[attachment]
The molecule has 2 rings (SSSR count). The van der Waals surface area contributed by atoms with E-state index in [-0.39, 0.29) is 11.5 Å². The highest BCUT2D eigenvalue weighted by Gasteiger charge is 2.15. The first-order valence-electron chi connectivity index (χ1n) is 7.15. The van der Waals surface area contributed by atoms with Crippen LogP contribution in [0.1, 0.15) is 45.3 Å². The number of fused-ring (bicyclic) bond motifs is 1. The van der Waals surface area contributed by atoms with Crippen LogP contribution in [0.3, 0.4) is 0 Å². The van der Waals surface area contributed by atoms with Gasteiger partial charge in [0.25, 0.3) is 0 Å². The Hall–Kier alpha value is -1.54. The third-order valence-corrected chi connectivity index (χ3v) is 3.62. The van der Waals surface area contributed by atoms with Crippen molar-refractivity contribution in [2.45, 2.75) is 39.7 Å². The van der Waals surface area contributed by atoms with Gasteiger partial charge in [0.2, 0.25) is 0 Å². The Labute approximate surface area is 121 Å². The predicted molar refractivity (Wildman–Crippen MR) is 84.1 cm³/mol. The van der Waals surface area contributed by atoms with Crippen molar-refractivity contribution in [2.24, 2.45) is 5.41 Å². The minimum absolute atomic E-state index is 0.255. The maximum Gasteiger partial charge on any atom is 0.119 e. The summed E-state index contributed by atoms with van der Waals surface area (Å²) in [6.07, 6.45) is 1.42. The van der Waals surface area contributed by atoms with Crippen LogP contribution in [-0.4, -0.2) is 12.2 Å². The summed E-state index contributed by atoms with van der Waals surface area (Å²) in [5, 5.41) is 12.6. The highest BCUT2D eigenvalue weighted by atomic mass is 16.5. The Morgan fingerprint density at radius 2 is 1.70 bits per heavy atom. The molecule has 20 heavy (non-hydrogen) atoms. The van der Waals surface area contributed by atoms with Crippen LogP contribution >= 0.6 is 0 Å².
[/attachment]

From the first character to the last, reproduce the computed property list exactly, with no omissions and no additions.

The molecule has 2 rings (SSSR count). The van der Waals surface area contributed by atoms with E-state index in [-0.39, 0.29) is 11.5 Å². The highest BCUT2D eigenvalue weighted by Gasteiger charge is 2.15. The first-order valence-electron chi connectivity index (χ1n) is 7.15. The van der Waals surface area contributed by atoms with Crippen LogP contribution in [0.1, 0.15) is 45.3 Å². The number of fused-ring (bicyclic) bond motifs is 1. The van der Waals surface area contributed by atoms with Crippen LogP contribution in [0.3, 0.4) is 0 Å². The van der Waals surface area contributed by atoms with Gasteiger partial charge in [0.25, 0.3) is 0 Å². The Hall–Kier alpha value is -1.54. The third-order valence-corrected chi connectivity index (χ3v) is 3.62. The van der Waals surface area contributed by atoms with Crippen molar-refractivity contribution in [2.45, 2.75) is 39.7 Å². The van der Waals surface area contributed by atoms with Gasteiger partial charge in [0.2, 0.25) is 0 Å². The Labute approximate surface area is 121 Å². The predicted molar refractivity (Wildman–Crippen MR) is 84.1 cm³/mol. The van der Waals surface area contributed by atoms with Crippen molar-refractivity contribution in [2.24, 2.45) is 5.41 Å². The minimum absolute atomic E-state index is 0.255. The maximum Gasteiger partial charge on any atom is 0.119 e. The summed E-state index contributed by atoms with van der Waals surface area (Å²) in [6.07, 6.45) is 1.42. The van der Waals surface area contributed by atoms with Crippen LogP contribution in [-0.4, -0.2) is 12.2 Å². The summed E-state index contributed by atoms with van der Waals surface area (Å²) in [5, 5.41) is 12.6. The highest BCUT2D eigenvalue weighted by atomic mass is 16.5. The Morgan fingerprint density at radius 2 is 1.70 bits per heavy atom. The molecule has 20 heavy (non-hydrogen) atoms. The van der Waals surface area contributed by atoms with Crippen LogP contribution >= 0.6 is 0 Å².